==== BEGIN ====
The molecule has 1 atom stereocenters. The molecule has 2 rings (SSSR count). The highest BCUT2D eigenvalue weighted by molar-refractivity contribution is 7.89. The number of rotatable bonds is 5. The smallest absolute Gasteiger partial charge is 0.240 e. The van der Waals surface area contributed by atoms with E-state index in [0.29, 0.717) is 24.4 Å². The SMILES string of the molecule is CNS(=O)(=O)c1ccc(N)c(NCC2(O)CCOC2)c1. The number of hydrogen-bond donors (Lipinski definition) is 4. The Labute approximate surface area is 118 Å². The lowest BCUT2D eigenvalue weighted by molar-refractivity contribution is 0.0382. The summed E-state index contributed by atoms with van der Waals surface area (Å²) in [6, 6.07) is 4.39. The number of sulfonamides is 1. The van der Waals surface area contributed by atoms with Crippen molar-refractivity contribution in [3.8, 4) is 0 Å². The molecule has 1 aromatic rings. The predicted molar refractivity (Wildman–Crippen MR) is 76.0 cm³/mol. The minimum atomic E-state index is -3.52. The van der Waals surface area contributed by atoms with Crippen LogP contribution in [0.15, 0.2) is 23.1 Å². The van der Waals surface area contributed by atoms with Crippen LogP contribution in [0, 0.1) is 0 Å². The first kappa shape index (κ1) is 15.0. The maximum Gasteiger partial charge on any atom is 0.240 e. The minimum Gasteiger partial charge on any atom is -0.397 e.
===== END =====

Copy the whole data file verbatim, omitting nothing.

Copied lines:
The molecule has 1 atom stereocenters. The molecule has 2 rings (SSSR count). The highest BCUT2D eigenvalue weighted by molar-refractivity contribution is 7.89. The number of rotatable bonds is 5. The smallest absolute Gasteiger partial charge is 0.240 e. The van der Waals surface area contributed by atoms with E-state index in [0.29, 0.717) is 24.4 Å². The SMILES string of the molecule is CNS(=O)(=O)c1ccc(N)c(NCC2(O)CCOC2)c1. The number of hydrogen-bond donors (Lipinski definition) is 4. The Labute approximate surface area is 118 Å². The lowest BCUT2D eigenvalue weighted by molar-refractivity contribution is 0.0382. The summed E-state index contributed by atoms with van der Waals surface area (Å²) in [6, 6.07) is 4.39. The number of sulfonamides is 1. The van der Waals surface area contributed by atoms with Crippen molar-refractivity contribution in [3.8, 4) is 0 Å². The molecule has 1 aromatic rings. The predicted molar refractivity (Wildman–Crippen MR) is 76.0 cm³/mol. The minimum atomic E-state index is -3.52. The van der Waals surface area contributed by atoms with Crippen LogP contribution in [0.15, 0.2) is 23.1 Å². The van der Waals surface area contributed by atoms with Crippen LogP contribution in [0, 0.1) is 0 Å². The first kappa shape index (κ1) is 15.0. The maximum Gasteiger partial charge on any atom is 0.240 e. The minimum Gasteiger partial charge on any atom is -0.397 e.